• Choose your conversations wisely. Recognize that you don’t have to engage in all conversations. Make it your goal to form relationships and engage in interactions that help you learn and grow as a person. College life offers plenty of opportunities for making relationships and interacting with others if you keep open to them, so you needn’t try to participate in every social situation around you.
Balancing Schoolwork and Social Life
If there’s one thing true of virtually all college students, it’s that you don’t have enough time to do everything you want. Once you’ve developed friendships within the college community and have an active social life, you may feel you don’t have enough time for your studies and other activities such as work. For many students, the numerous social opportunities of college become a distraction, and with less attention to one’s studies, academic performance can drop. Here are some tips for balancing your social life with your studies:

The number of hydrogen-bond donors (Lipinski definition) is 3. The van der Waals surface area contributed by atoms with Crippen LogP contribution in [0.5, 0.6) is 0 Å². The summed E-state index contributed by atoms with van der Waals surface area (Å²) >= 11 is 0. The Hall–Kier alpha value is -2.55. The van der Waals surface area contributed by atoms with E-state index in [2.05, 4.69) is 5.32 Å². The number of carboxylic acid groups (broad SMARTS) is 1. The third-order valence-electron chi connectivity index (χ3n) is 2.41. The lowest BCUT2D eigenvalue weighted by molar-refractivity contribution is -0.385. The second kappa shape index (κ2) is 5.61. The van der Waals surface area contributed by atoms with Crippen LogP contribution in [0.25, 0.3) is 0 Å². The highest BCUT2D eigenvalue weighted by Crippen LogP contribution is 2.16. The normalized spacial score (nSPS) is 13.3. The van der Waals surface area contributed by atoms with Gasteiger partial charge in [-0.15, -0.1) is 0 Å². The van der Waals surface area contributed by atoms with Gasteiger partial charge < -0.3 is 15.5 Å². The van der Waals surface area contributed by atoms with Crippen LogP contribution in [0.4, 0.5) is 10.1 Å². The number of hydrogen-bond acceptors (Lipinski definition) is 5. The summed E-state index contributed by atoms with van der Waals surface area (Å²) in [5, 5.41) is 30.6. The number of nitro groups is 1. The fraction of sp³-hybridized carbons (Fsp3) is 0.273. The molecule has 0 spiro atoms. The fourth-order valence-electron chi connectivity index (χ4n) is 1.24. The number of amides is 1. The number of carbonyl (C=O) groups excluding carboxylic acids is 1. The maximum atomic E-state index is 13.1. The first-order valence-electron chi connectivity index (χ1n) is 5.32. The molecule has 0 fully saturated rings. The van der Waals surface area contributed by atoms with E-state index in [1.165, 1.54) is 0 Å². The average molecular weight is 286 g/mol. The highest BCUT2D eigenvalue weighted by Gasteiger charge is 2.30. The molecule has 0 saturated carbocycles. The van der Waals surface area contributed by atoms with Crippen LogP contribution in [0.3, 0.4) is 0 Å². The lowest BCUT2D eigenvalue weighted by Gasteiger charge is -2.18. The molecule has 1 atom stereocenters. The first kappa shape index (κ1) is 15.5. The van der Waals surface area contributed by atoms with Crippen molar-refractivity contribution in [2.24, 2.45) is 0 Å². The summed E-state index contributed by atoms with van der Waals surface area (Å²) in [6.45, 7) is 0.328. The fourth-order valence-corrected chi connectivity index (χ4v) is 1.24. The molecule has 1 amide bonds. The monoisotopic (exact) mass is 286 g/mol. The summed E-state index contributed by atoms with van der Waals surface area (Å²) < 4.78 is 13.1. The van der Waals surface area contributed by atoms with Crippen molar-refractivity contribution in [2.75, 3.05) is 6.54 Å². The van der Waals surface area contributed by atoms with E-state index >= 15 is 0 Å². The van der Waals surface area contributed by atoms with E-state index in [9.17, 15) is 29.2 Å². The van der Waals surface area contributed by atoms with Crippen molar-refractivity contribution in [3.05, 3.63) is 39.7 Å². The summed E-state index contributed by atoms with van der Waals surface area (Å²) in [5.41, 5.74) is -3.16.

Keep working on your time management skills. You can’t just “go with the flow” and hope that, after spending time with friends, you have enough time (and energy) left over for studying. Make a study schedule that provides enough time for what you need to do. Study first; socialize after.
Keep working on your study skills. When you have only a limited amount of time for studying, be sure you’re using that time as effectively as possible as you read assignments and prepare for class, organize your notes after class, and prepare for tests.